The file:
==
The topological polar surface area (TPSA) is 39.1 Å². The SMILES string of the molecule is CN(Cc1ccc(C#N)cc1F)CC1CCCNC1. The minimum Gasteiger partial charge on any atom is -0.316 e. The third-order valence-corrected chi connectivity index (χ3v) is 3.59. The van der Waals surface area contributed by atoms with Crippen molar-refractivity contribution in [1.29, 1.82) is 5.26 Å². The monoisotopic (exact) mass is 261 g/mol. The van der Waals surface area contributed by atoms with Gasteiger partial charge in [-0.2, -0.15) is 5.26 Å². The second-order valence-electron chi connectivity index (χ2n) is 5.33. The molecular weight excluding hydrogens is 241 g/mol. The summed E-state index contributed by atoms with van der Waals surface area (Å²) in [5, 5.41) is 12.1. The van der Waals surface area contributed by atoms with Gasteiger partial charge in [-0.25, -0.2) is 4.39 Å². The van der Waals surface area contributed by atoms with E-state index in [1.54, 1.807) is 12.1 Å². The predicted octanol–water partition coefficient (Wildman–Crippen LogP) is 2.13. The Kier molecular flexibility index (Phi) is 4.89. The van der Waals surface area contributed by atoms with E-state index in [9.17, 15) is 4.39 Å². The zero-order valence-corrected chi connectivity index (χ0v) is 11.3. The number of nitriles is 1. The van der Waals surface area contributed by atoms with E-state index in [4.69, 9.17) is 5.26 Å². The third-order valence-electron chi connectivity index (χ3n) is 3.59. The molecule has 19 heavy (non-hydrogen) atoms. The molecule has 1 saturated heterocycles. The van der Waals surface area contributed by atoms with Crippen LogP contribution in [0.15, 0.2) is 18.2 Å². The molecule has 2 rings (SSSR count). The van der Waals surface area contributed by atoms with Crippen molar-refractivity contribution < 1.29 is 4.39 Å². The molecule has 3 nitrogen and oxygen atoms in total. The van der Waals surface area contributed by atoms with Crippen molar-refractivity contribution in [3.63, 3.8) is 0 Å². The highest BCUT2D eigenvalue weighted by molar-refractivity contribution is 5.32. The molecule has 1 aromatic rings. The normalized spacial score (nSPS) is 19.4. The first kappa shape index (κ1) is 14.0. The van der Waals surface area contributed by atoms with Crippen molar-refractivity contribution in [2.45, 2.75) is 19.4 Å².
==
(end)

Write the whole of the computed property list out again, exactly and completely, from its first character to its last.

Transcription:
The topological polar surface area (TPSA) is 39.1 Å². The SMILES string of the molecule is CN(Cc1ccc(C#N)cc1F)CC1CCCNC1. The minimum Gasteiger partial charge on any atom is -0.316 e. The third-order valence-corrected chi connectivity index (χ3v) is 3.59. The van der Waals surface area contributed by atoms with Crippen molar-refractivity contribution in [1.29, 1.82) is 5.26 Å². The monoisotopic (exact) mass is 261 g/mol. The van der Waals surface area contributed by atoms with Gasteiger partial charge in [-0.2, -0.15) is 5.26 Å². The second-order valence-electron chi connectivity index (χ2n) is 5.33. The molecular weight excluding hydrogens is 241 g/mol. The summed E-state index contributed by atoms with van der Waals surface area (Å²) in [5, 5.41) is 12.1. The van der Waals surface area contributed by atoms with Gasteiger partial charge in [-0.25, -0.2) is 4.39 Å². The van der Waals surface area contributed by atoms with E-state index in [1.54, 1.807) is 12.1 Å². The predicted octanol–water partition coefficient (Wildman–Crippen LogP) is 2.13. The Kier molecular flexibility index (Phi) is 4.89. The van der Waals surface area contributed by atoms with E-state index in [9.17, 15) is 4.39 Å². The zero-order valence-corrected chi connectivity index (χ0v) is 11.3. The number of nitriles is 1. The van der Waals surface area contributed by atoms with E-state index in [4.69, 9.17) is 5.26 Å². The third-order valence-electron chi connectivity index (χ3n) is 3.59. The molecule has 19 heavy (non-hydrogen) atoms. The molecule has 1 saturated heterocycles. The van der Waals surface area contributed by atoms with Crippen LogP contribution in [0.15, 0.2) is 18.2 Å². The molecule has 2 rings (SSSR count). The van der Waals surface area contributed by atoms with Crippen molar-refractivity contribution < 1.29 is 4.39 Å². The molecule has 3 nitrogen and oxygen atoms in total. The van der Waals surface area contributed by atoms with Crippen molar-refractivity contribution in [3.63, 3.8) is 0 Å². The highest BCUT2D eigenvalue weighted by molar-refractivity contribution is 5.32. The molecule has 1 aromatic rings. The normalized spacial score (nSPS) is 19.4. The first kappa shape index (κ1) is 14.0. The van der Waals surface area contributed by atoms with Crippen molar-refractivity contribution in [2.45, 2.75) is 19.4 Å².